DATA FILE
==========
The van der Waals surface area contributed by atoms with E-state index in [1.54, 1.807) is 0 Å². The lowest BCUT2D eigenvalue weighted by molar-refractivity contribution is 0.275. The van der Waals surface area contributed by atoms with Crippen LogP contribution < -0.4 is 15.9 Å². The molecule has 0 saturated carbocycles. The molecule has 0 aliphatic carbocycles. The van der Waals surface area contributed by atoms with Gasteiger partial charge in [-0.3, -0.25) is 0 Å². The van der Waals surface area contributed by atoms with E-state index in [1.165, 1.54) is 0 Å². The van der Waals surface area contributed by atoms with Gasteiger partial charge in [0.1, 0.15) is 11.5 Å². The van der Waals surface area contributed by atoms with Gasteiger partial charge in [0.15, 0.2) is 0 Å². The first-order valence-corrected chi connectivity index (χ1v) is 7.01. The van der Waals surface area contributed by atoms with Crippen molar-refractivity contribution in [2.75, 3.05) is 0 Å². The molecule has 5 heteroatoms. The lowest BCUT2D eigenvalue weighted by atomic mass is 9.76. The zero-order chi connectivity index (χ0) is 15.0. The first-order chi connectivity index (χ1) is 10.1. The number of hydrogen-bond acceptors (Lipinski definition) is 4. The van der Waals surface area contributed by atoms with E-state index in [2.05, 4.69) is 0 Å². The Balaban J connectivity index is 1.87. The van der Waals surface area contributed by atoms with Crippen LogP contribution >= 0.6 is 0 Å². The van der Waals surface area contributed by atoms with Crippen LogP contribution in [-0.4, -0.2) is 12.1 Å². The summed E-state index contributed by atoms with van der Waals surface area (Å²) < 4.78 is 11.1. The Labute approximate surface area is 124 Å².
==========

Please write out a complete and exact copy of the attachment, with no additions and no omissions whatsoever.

The van der Waals surface area contributed by atoms with E-state index in [1.54, 1.807) is 0 Å². The lowest BCUT2D eigenvalue weighted by molar-refractivity contribution is 0.275. The van der Waals surface area contributed by atoms with Crippen LogP contribution < -0.4 is 15.9 Å². The molecule has 0 saturated carbocycles. The molecule has 0 aliphatic carbocycles. The van der Waals surface area contributed by atoms with Gasteiger partial charge in [-0.3, -0.25) is 0 Å². The van der Waals surface area contributed by atoms with E-state index in [1.165, 1.54) is 0 Å². The van der Waals surface area contributed by atoms with Gasteiger partial charge in [0.1, 0.15) is 11.5 Å². The van der Waals surface area contributed by atoms with Gasteiger partial charge in [0.15, 0.2) is 0 Å². The first-order valence-corrected chi connectivity index (χ1v) is 7.01. The van der Waals surface area contributed by atoms with Crippen molar-refractivity contribution in [2.75, 3.05) is 0 Å². The molecule has 5 heteroatoms. The lowest BCUT2D eigenvalue weighted by atomic mass is 9.76. The zero-order chi connectivity index (χ0) is 15.0. The first-order chi connectivity index (χ1) is 10.1. The number of hydrogen-bond acceptors (Lipinski definition) is 4. The van der Waals surface area contributed by atoms with E-state index in [2.05, 4.69) is 0 Å². The Balaban J connectivity index is 1.87. The van der Waals surface area contributed by atoms with Crippen LogP contribution >= 0.6 is 0 Å². The van der Waals surface area contributed by atoms with Crippen LogP contribution in [-0.4, -0.2) is 12.1 Å². The summed E-state index contributed by atoms with van der Waals surface area (Å²) < 4.78 is 11.1. The Labute approximate surface area is 124 Å².